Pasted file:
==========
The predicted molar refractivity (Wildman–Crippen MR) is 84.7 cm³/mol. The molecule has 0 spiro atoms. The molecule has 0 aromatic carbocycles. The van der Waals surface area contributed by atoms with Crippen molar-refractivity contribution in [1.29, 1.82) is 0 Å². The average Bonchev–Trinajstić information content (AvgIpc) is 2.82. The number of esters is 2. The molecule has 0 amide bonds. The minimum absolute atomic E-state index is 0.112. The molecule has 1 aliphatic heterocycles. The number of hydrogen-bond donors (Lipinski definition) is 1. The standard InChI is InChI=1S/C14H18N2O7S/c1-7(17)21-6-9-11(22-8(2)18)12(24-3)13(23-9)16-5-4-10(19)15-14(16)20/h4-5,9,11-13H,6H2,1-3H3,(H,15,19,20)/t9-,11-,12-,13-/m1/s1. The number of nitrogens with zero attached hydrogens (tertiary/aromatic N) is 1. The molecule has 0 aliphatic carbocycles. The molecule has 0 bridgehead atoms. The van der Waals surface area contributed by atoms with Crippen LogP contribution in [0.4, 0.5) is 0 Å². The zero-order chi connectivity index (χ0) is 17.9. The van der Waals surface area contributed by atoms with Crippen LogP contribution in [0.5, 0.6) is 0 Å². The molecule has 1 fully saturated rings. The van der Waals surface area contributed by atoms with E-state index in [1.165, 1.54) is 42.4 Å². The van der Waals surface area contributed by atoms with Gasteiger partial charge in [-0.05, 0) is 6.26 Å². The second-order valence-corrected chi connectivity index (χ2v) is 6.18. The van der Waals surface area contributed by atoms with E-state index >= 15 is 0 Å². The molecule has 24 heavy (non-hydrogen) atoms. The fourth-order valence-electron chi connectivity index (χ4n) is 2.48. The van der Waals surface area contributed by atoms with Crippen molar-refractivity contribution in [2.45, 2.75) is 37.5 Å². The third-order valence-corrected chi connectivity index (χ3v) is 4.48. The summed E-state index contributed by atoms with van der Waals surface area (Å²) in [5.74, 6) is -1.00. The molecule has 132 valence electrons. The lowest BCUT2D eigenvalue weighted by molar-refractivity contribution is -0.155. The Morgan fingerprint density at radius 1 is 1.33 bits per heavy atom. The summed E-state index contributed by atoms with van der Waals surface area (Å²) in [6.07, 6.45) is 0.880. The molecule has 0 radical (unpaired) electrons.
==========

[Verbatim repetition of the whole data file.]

The predicted molar refractivity (Wildman–Crippen MR) is 84.7 cm³/mol. The molecule has 0 spiro atoms. The molecule has 0 aromatic carbocycles. The van der Waals surface area contributed by atoms with Crippen molar-refractivity contribution in [1.29, 1.82) is 0 Å². The average Bonchev–Trinajstić information content (AvgIpc) is 2.82. The number of esters is 2. The molecule has 0 amide bonds. The minimum absolute atomic E-state index is 0.112. The molecule has 1 aliphatic heterocycles. The number of hydrogen-bond donors (Lipinski definition) is 1. The standard InChI is InChI=1S/C14H18N2O7S/c1-7(17)21-6-9-11(22-8(2)18)12(24-3)13(23-9)16-5-4-10(19)15-14(16)20/h4-5,9,11-13H,6H2,1-3H3,(H,15,19,20)/t9-,11-,12-,13-/m1/s1. The number of nitrogens with zero attached hydrogens (tertiary/aromatic N) is 1. The molecule has 0 aliphatic carbocycles. The molecule has 0 bridgehead atoms. The van der Waals surface area contributed by atoms with Crippen LogP contribution in [0.4, 0.5) is 0 Å². The zero-order chi connectivity index (χ0) is 17.9. The van der Waals surface area contributed by atoms with Crippen LogP contribution in [0.5, 0.6) is 0 Å². The molecule has 1 fully saturated rings. The van der Waals surface area contributed by atoms with E-state index in [1.165, 1.54) is 42.4 Å². The van der Waals surface area contributed by atoms with Gasteiger partial charge in [-0.05, 0) is 6.26 Å². The second-order valence-corrected chi connectivity index (χ2v) is 6.18. The van der Waals surface area contributed by atoms with E-state index >= 15 is 0 Å². The molecule has 24 heavy (non-hydrogen) atoms. The fourth-order valence-electron chi connectivity index (χ4n) is 2.48. The van der Waals surface area contributed by atoms with Crippen molar-refractivity contribution in [2.45, 2.75) is 37.5 Å². The third-order valence-corrected chi connectivity index (χ3v) is 4.48. The summed E-state index contributed by atoms with van der Waals surface area (Å²) in [5.74, 6) is -1.00. The molecule has 132 valence electrons. The lowest BCUT2D eigenvalue weighted by molar-refractivity contribution is -0.155. The Morgan fingerprint density at radius 1 is 1.33 bits per heavy atom. The summed E-state index contributed by atoms with van der Waals surface area (Å²) in [6.07, 6.45) is 0.880. The molecule has 0 radical (unpaired) electrons.